Although the 2E is not the most sensitive FM receiver I have seen, it's very close and is absolutely the most selective I have ever used! It will yank the weakest stations directly adjacent to locals! To sum it up, in my estimation the 2E is as good as it gets in terms of a high-performance portable tabletop radio. I want to make one last comment regarding the complaint about the clock display. While it would have been preferable for the designers to have included a switchable display so that it would show either the clock or frequency, the decision to show the clock is a good one because time is always in a state of flux, whereas the frequency is not. If you cannot remember what frequency you are on, press the "FREQ" button. For the money, the 2E is a bargain! The EP is also a very good bargain, but I would not recommend it to anyone living in an area that has transmitters within 5 or so miles because it overloads very easily. Also, to get the most out of the EP, one must skillfully use its twin coil fine-tuning control. Both radios have very rich and pleasing audio rivaling that of the Redsun RP 2100 known for its wonderful full warm sound!
I long ago sold off my stereo equipment, relying on the car stereo for music listening or using earbuds and the IPhone. MW DX’ing & SW listening is a hobby and I have more radios that Carter has pills, but nothing that plays via speakers in stereo… Of late I’ve missed that - it was time to right that ship. Not wanting to spend much I went trolling on “The Bay” and scored an inexpensive vintage receiver and some bookshelf speakers. I got a 1973 Realistic STA-120B AM\FM stereo receiver and some equally vintage Realistic speakers. Yea, Realistic?!?! – I did say I didn’t want to spend too much. Well – according to a few posts at AudioKarma it’s a sleeper receiver.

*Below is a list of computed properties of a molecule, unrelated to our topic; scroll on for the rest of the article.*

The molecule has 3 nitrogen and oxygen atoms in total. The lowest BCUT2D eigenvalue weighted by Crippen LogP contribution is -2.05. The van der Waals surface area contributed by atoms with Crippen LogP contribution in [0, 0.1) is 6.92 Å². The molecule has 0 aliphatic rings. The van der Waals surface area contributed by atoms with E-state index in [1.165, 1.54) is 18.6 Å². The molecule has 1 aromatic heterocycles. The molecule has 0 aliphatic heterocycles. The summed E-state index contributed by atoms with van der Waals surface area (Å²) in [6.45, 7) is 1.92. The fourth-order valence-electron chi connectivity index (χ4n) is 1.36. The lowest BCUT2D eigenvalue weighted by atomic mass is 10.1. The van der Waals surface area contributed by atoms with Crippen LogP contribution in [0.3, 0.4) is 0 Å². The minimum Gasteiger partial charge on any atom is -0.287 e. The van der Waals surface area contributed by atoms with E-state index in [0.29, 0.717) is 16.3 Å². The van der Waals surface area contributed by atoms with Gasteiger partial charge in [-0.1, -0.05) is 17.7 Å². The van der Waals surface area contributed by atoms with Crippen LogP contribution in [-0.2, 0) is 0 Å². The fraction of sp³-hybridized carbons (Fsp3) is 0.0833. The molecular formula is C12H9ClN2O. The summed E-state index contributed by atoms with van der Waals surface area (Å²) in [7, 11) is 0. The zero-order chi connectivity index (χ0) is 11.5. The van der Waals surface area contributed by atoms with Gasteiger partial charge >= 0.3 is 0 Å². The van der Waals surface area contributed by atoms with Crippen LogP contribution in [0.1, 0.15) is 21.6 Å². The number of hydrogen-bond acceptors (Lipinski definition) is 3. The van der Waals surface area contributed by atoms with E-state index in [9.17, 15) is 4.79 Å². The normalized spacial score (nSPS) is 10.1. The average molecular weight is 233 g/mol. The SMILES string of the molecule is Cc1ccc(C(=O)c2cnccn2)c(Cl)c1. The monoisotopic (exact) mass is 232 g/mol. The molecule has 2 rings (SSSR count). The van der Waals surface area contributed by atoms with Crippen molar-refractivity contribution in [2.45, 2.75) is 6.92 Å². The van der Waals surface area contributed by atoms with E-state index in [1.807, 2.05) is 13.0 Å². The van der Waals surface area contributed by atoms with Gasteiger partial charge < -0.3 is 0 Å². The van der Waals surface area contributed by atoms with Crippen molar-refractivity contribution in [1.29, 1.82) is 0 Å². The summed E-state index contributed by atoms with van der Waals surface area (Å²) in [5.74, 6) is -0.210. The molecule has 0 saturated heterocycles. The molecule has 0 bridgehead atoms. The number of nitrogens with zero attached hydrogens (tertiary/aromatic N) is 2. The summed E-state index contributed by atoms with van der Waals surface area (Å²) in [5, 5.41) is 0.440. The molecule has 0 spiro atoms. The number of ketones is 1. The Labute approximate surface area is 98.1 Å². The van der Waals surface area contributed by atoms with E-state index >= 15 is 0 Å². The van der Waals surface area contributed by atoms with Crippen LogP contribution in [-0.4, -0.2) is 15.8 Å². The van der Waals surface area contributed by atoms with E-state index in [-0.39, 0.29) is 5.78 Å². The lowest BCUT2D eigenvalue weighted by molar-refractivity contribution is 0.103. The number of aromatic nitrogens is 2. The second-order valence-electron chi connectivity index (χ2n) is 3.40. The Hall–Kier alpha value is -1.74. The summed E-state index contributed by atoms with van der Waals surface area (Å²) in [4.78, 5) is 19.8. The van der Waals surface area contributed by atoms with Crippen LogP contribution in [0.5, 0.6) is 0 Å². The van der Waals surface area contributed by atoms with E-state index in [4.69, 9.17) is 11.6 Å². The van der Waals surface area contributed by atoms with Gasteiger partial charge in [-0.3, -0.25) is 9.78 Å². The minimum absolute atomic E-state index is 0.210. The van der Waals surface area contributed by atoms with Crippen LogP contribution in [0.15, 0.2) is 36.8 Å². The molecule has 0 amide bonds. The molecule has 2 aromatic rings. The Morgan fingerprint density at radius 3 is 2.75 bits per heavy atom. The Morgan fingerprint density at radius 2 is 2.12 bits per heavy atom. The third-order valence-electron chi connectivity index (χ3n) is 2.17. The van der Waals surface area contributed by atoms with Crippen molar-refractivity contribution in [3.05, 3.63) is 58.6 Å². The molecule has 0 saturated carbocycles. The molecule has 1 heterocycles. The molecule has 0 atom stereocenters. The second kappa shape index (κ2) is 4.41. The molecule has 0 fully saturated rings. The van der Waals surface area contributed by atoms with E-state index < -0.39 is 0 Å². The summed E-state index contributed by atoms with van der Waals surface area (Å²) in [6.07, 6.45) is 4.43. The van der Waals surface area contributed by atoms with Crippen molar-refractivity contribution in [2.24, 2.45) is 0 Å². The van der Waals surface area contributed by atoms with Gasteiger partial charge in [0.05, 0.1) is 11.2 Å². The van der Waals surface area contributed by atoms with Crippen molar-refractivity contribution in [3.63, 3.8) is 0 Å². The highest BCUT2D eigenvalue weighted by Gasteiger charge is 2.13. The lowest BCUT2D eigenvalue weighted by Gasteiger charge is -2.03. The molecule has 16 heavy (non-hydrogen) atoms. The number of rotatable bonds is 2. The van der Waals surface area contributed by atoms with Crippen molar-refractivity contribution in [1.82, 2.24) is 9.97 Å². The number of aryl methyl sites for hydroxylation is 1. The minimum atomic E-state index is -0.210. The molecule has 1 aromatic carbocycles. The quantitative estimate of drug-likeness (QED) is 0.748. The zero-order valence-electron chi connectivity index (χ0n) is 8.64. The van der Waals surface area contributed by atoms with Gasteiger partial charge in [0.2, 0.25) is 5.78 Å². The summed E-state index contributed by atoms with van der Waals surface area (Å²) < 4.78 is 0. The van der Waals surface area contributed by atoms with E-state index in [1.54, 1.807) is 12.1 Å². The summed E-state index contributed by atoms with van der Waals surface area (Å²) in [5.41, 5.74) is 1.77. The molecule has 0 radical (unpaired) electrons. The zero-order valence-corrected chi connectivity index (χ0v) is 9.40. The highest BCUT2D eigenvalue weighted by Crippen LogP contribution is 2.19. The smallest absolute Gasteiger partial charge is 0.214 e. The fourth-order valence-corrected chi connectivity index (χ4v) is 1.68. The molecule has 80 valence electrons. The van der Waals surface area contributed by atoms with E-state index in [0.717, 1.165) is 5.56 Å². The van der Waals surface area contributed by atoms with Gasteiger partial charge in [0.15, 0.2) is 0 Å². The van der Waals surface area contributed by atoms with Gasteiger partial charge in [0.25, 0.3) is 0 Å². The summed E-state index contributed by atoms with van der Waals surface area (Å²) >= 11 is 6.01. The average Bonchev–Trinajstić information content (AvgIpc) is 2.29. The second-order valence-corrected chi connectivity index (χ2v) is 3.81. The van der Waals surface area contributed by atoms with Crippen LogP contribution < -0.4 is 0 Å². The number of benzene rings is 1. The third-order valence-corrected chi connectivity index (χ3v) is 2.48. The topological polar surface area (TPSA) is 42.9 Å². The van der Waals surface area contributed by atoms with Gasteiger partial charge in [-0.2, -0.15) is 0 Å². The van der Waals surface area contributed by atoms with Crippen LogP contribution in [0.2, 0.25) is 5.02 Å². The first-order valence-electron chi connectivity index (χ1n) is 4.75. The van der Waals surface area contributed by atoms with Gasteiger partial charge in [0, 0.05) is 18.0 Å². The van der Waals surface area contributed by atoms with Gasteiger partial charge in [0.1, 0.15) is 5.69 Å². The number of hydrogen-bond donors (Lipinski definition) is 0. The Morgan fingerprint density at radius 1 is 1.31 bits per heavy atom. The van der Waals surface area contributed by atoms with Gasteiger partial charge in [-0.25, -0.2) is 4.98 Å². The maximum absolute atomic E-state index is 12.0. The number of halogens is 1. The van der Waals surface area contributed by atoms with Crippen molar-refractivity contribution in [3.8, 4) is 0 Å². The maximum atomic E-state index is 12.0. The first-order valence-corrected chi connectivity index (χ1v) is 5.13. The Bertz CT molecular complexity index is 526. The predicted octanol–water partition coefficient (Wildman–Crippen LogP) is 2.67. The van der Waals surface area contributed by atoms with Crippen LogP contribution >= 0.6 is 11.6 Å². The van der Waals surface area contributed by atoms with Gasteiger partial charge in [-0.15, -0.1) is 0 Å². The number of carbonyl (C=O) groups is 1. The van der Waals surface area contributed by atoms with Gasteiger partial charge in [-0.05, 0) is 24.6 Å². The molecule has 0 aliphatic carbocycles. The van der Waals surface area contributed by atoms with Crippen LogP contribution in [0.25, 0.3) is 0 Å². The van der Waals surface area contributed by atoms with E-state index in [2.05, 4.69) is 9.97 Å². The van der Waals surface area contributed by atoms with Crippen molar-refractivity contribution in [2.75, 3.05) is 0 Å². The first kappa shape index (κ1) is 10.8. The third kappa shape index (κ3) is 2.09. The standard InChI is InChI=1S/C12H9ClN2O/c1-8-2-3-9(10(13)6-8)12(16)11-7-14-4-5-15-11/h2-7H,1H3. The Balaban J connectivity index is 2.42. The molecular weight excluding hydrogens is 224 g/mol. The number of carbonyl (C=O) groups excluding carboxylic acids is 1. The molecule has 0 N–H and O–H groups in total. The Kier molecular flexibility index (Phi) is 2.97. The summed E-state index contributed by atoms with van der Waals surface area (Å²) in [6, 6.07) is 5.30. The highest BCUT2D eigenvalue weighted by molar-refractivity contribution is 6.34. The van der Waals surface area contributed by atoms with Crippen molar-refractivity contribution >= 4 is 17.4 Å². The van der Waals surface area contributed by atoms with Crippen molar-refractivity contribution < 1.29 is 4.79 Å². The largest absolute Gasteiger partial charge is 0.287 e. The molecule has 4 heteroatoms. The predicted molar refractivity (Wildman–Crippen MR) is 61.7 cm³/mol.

Anyways - Now I can listen to music in my office in stereo w/o earbuds and, well… Back to that main hobby of mine – MW dx’ing…. While cleaning it up & giving the switches and knobs the once over with Caig DeoxIT I see It’s got a decent length looking AM loopstick inside. I wonder what this beast can do? Hmmm…
Spent an hour scanning the AM band on this thing tonight – barefoot – stock everything, between local 11PM Eastern to just past Midnight. Ok, it’s no Panny RF2200 but it held its own. From my home in western New York state I logged 25 confirmed stations in just over an hour.
Nothing new but respectable. Farthest away was 870 WWL, New Orleans – a not uncommon copy up here – tonight, on this receiver it was low and faint – actually fading in and out. The WWL copy also speaks a bit to the selectivity of this receiver – 50KW 880 WCBS New York blasts in here – yet it did not overwhelm the signal of WWL.
Freq Call kW City State
650 WSM 50KW Nashville TN 700 WLW 50KW Cincinnati OH 700 WLW 50KW Cincinnati OH 770 WABC 50KW New York NY 780 WBBM 50KW Chicago IL 800 CJBQ 10KW Belleville ON 810 WGY 50KW Schenectady NY 840 WHAS 50KW Louisville KY 850 WKNR 4.7KW Cleveland OH 860 CJBC 50KW Toronto ON 870 WWL 50KW New Orleans LA 880 WCBS 50KW New York NY 890 WLS 50KW Chicago IL 990 WDCX 2.5KW Rochester NY 1000 WMVP 50KW Chicago IL 1010 WINS 50KW New York NY 1010 CFRB 50KW Toronto NY 1030 WBZ 50KW Boston MA 1060 KYW 50KW Philaledelphia PA 1090 WBAL 50KW Baltimore MD 1100 WTAM 50KW Cleveland OH 1120 KMOX 50KW ST. Louis MO 1140 WRVA 50KW Richmond VA 1170 WWVA 50KW Weeling WV 1220 WHKW 50KW Cleveland OH
Oh, FM sounds great too – listening right now to local FM 102.7 WLGZ Legends FM (60’s-80’s “Classic Hits”).